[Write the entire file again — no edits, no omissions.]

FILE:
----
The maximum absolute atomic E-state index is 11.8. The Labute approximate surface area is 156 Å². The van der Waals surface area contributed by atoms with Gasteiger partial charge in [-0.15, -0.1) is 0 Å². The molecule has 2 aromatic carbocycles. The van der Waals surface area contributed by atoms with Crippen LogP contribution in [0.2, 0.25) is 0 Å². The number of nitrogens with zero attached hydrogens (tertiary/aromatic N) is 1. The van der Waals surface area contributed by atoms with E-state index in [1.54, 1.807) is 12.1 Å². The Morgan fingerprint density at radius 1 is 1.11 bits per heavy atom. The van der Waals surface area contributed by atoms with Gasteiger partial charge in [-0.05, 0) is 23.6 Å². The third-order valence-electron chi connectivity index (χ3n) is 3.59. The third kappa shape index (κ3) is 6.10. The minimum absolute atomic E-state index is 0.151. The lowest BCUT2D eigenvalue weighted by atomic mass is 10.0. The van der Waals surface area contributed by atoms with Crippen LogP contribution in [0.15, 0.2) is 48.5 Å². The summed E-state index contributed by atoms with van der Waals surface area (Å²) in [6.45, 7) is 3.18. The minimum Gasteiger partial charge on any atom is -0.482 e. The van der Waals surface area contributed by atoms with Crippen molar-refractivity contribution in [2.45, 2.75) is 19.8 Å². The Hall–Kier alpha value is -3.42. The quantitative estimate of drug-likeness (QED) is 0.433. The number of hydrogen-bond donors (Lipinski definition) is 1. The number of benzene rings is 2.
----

The maximum absolute atomic E-state index is 11.8. The Labute approximate surface area is 156 Å². The van der Waals surface area contributed by atoms with Gasteiger partial charge in [-0.15, -0.1) is 0 Å². The molecule has 2 aromatic carbocycles. The van der Waals surface area contributed by atoms with Crippen LogP contribution in [0.2, 0.25) is 0 Å². The number of nitrogens with zero attached hydrogens (tertiary/aromatic N) is 1. The van der Waals surface area contributed by atoms with E-state index in [1.54, 1.807) is 12.1 Å². The Morgan fingerprint density at radius 1 is 1.11 bits per heavy atom. The van der Waals surface area contributed by atoms with Gasteiger partial charge in [-0.05, 0) is 23.6 Å². The third-order valence-electron chi connectivity index (χ3n) is 3.59. The third kappa shape index (κ3) is 6.10. The minimum absolute atomic E-state index is 0.151. The lowest BCUT2D eigenvalue weighted by atomic mass is 10.0. The van der Waals surface area contributed by atoms with Crippen LogP contribution in [0.15, 0.2) is 48.5 Å². The summed E-state index contributed by atoms with van der Waals surface area (Å²) in [6.45, 7) is 3.18. The minimum Gasteiger partial charge on any atom is -0.482 e. The van der Waals surface area contributed by atoms with Crippen molar-refractivity contribution in [2.45, 2.75) is 19.8 Å². The Hall–Kier alpha value is -3.42. The quantitative estimate of drug-likeness (QED) is 0.433. The number of hydrogen-bond donors (Lipinski definition) is 1. The number of benzene rings is 2.